There were no new polls or major Brexit-related polls after that, so forex traders seemed to have lost interest on the pound and the performance of pound pairs became more mixed as a result. The pound was able to hold onto its gains, though, which is why it’s the best performing currency of the week.
By the way, if you wanna know where and how to get free and up-to-date information on Brexit-related polls, you can check out Forex Gump’s very helpful write-up here. Enjoy!
CAD: BOC Monetary Policy Decision & Oil
- Overnight rate maintained at 0.50%
- Q1 GDP growth still in line with BOC’s projections
- Q2 GDP growth downgraded but a rebound in Q3 is expected
- BOC: Loonie “is now close to the level assumed in April”
- BOC: “Canada’s housing market continues to display strong regional divergences”
- BOC: “household vulnerabilities have moved higher”
- BOC: “the current stance of monetary policy is still appropriate”
As you can clearly see, the bulk of the Loonie’s gains were captured during Wednesday’s U.S. session and Thursday’s Asian and London sessions, and Loonie bulls can thank the BOC’s monetary policy decision for that. Forex Gump already covered this event in his 4 Key Points from the May BOC Statement, so read up on that if you want the juicy details.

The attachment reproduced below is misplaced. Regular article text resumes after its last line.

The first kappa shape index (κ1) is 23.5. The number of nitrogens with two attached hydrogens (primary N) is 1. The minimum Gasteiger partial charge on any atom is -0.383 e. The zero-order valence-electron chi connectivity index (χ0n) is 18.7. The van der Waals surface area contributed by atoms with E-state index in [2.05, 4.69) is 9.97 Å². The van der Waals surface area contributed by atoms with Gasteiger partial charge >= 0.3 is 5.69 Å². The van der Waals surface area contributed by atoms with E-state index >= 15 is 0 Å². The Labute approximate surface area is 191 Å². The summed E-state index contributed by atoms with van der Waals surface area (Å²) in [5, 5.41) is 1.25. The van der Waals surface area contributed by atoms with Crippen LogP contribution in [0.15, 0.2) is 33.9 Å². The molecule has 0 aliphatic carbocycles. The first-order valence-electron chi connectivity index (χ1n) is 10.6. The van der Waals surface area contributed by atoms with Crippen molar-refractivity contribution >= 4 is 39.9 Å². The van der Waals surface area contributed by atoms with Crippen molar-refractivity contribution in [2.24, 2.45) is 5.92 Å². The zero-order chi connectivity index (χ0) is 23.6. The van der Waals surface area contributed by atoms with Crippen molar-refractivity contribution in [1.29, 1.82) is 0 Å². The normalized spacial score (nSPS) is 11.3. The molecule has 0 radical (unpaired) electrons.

The gist of it all, though, is that the BOC had a neutral stance and was even surprisingly optimistic with regard to certain aspects. Specifically, the BOC admitted that the wildfires that raged across oil-rich Alberta inflicted very significant economic damage, so much so that the BOC was forced to slash its growth projections for Q2 by as much as 1.25%. However, the BOC refrained from hinting at further rate cuts to support recovery down the road and even said that it was confident that there will be a rebound in Q3 once reconstruction begins.
Also, the BOC was worried about the Canadian housing market, saying that “Canada’s housing market continues to display strong regional divergences,” so “household vulnerabilities have moved higher.”
This “divergence” refers to the influx of job seekers from energy-rich provinces with deteriorating economies (like Alberta) to provinces that are not as dependent on energy, such as manufacturing-oriented Ontario. This effectively creates an excessive demand for housing in Ontario and other similar provinces but kills the housing market in Alberta and similar provinces–hence the divergence.
Great, but what does all that mean? Well, cutting rates would make borrowing money easier, which would encourage even more housing demand and thereby make this “divergence” worse. It may even cause a housing bubble. This therefore implies that the BOC does not want to cut rates any further, which is another good thing for Loonie bulls.
Another good thing for Loonie bulls was the climb in oil prices during the week.
- U.S. crude oil up (CLG6) by 3.85% to $49.59 per barrel for the week